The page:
Subproject D: A geography of Reformed scholasticism: from Geneva to Scotland and France
The sub-project ‘D’ in A Disregarded Past project investigates Reformed scholasticism in Scotland and France, especially the role of Scotism in the formulation of Reformed orthodoxy. Geneva was pivotal in the origin of the Scottish Reformation (1560): the leading Scottish reformer, John Knox, lived and studied in Geneva under the watchful eye of John Calvin. In Scotland, the universities were aligned to the Reformed faith. After the Edict of Nantes (1585), Protestant Academies were founded in France, and the Scots were integral to their intellectual life. For example, the philosopher Marc Duncan (1581-1640) and the theologian James Cameron (1579-1625) are inextricably associated with the Protestant Academy of Saumur. The theologian and university reformer Andrew Melville (1545-1622) spent his formative years in the academies of France and Switzerland. The Reformation spreading from Geneva thus gave new life to the long-established Scottish presence in France, which dates back to the Paris and Glasgow theologian John Mair (1467-1550) and, of course, the Oxford and Paris theologian and philosopher John Duns Scotus (1265/66-1308). Sub-project D investigates the common intellectual and geographical space between Geneva, Scotland and France: a “geography” of Reformed scholasticism.
The theology and philosophy of John Duns Scotus is an important part of this narrative. Alexander Broadie has argued for the importance of Scotism in Mair, and for a looming ‘shadow of Scotus’ on later Scottish philosophy. The important A Companion to the Theology of John Mair (2015), discusses the legacy of Scotus. Also important is the question of Scotism in the early Genevan reformers. Scotism has been acknowledged as important for Reformed scholasticism in the Scottish universities, especially from the perspective of the early reception of Cartesianism (Gellera 2013, 2015, 2017). Hence the question about the French Protestant Academies, ‘poussées vers le cartésianisme’ (Pittion 1996), most famously with the Saumur and Geneva philosopher Jean-Robert Chouet (1642-1731): what was the role of Scotism? The hypothesis is that a so far unacknowledged Scotistic legacy exerted a continuous influence on the formulation of Reformed scholasticism across Scotland and France between Mair and Chouet.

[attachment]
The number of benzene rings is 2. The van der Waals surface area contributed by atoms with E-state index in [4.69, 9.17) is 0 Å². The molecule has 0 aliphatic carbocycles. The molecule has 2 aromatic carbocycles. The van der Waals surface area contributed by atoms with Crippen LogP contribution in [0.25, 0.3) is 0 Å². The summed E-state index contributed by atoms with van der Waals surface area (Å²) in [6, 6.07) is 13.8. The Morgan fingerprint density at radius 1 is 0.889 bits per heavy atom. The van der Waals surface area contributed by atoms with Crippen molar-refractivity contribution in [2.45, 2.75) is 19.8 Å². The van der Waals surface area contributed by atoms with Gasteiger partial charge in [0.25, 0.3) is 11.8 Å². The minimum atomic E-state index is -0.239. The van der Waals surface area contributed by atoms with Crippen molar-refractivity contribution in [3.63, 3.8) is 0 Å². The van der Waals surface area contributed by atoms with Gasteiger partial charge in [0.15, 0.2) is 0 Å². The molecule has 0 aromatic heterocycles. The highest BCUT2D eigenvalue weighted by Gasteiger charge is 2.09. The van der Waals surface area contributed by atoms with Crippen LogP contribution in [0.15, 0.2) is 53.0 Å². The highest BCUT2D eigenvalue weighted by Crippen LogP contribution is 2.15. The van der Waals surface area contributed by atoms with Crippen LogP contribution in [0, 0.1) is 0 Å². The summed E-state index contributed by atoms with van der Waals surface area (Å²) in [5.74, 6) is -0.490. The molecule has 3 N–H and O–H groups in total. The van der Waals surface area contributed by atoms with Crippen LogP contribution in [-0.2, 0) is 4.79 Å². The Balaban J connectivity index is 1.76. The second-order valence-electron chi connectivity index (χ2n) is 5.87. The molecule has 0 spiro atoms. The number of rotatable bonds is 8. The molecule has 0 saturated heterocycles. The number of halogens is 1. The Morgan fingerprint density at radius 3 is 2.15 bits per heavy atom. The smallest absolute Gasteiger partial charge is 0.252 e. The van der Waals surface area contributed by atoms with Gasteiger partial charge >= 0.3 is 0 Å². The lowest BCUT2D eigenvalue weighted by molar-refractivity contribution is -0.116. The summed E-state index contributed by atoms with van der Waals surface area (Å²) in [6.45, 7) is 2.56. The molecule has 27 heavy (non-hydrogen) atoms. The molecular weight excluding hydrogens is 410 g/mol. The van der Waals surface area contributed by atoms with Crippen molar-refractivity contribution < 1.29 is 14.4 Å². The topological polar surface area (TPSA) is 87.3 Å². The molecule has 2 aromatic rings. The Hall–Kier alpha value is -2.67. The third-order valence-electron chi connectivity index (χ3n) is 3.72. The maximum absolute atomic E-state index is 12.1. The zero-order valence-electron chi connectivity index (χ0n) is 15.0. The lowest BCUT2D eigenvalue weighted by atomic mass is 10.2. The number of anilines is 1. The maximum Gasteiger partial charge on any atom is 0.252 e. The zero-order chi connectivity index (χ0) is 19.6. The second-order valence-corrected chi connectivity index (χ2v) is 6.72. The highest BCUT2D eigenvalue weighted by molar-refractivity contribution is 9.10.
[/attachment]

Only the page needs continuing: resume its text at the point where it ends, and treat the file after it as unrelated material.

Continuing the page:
The sources involved are primarily academic, from both theology and philosophy faculties. The most obvious are graduation theses, lecture notes, dictates, and inaugural lectures. The following list is provisional and includes only Scots, but gives a good idea of the spectrum of thinkers investigated: Robert Rollock (c.1555-99): theologian and university professor in Edinburgh; Andrew Melville (1545-1622): theologian, university professor and reformer in Glasgow, St Andrews and France; John Knox: (1513-72): reformer, preacher, theologian in Geneva and Edinburgh; John Mair (1467-1550): theologian, philosopher and university rector in Paris and Glasgow; Marc Duncan (1581-1640): medical doctor, philosophy professor, logician in Saumur; John Cameron (c.1579-1625): theology professor in Glasgow and Saumur; Florence Wilson (c.1504-n.d.): humanist in Lyon; William Chalmers (1596-1678): Catholic priest, theologian in Rome and France.
A Geography of Reformed Scholasticism